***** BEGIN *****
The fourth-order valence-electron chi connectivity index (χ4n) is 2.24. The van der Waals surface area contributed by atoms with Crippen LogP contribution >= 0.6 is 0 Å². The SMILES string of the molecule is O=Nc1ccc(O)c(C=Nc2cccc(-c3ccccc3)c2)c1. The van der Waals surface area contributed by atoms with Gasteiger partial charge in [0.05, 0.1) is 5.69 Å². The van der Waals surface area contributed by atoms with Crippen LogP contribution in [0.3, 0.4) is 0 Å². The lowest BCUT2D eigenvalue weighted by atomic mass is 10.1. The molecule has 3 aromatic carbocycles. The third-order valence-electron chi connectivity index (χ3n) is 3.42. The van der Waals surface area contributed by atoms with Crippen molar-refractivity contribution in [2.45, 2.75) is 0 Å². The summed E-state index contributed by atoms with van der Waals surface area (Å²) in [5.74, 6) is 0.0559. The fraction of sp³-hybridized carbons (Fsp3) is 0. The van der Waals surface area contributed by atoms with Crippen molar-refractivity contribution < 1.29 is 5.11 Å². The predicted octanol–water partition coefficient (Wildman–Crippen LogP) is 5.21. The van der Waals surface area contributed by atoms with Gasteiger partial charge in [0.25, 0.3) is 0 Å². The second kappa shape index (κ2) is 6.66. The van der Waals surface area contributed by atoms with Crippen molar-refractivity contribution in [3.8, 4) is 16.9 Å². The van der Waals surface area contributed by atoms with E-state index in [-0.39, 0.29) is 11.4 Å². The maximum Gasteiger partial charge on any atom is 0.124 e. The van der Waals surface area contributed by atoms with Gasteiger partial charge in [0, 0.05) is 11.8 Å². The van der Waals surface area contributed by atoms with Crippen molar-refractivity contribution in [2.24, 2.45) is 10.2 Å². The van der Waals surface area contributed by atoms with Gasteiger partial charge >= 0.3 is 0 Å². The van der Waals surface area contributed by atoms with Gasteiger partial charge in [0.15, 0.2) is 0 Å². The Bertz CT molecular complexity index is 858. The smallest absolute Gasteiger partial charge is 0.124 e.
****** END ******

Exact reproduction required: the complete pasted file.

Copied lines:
The fourth-order valence-electron chi connectivity index (χ4n) is 2.24. The van der Waals surface area contributed by atoms with Crippen LogP contribution >= 0.6 is 0 Å². The SMILES string of the molecule is O=Nc1ccc(O)c(C=Nc2cccc(-c3ccccc3)c2)c1. The van der Waals surface area contributed by atoms with Gasteiger partial charge in [0.05, 0.1) is 5.69 Å². The van der Waals surface area contributed by atoms with Crippen LogP contribution in [0.3, 0.4) is 0 Å². The lowest BCUT2D eigenvalue weighted by atomic mass is 10.1. The molecule has 3 aromatic carbocycles. The third-order valence-electron chi connectivity index (χ3n) is 3.42. The van der Waals surface area contributed by atoms with Crippen molar-refractivity contribution in [2.45, 2.75) is 0 Å². The summed E-state index contributed by atoms with van der Waals surface area (Å²) in [5.74, 6) is 0.0559. The fraction of sp³-hybridized carbons (Fsp3) is 0. The van der Waals surface area contributed by atoms with Crippen molar-refractivity contribution < 1.29 is 5.11 Å². The predicted octanol–water partition coefficient (Wildman–Crippen LogP) is 5.21. The van der Waals surface area contributed by atoms with Gasteiger partial charge in [0.25, 0.3) is 0 Å². The second kappa shape index (κ2) is 6.66. The van der Waals surface area contributed by atoms with Crippen molar-refractivity contribution in [3.8, 4) is 16.9 Å². The van der Waals surface area contributed by atoms with E-state index in [-0.39, 0.29) is 11.4 Å². The maximum Gasteiger partial charge on any atom is 0.124 e. The van der Waals surface area contributed by atoms with Gasteiger partial charge in [0, 0.05) is 11.8 Å². The van der Waals surface area contributed by atoms with Crippen molar-refractivity contribution in [2.24, 2.45) is 10.2 Å². The van der Waals surface area contributed by atoms with Gasteiger partial charge >= 0.3 is 0 Å². The van der Waals surface area contributed by atoms with Gasteiger partial charge in [0.15, 0.2) is 0 Å². The Bertz CT molecular complexity index is 858. The smallest absolute Gasteiger partial charge is 0.124 e.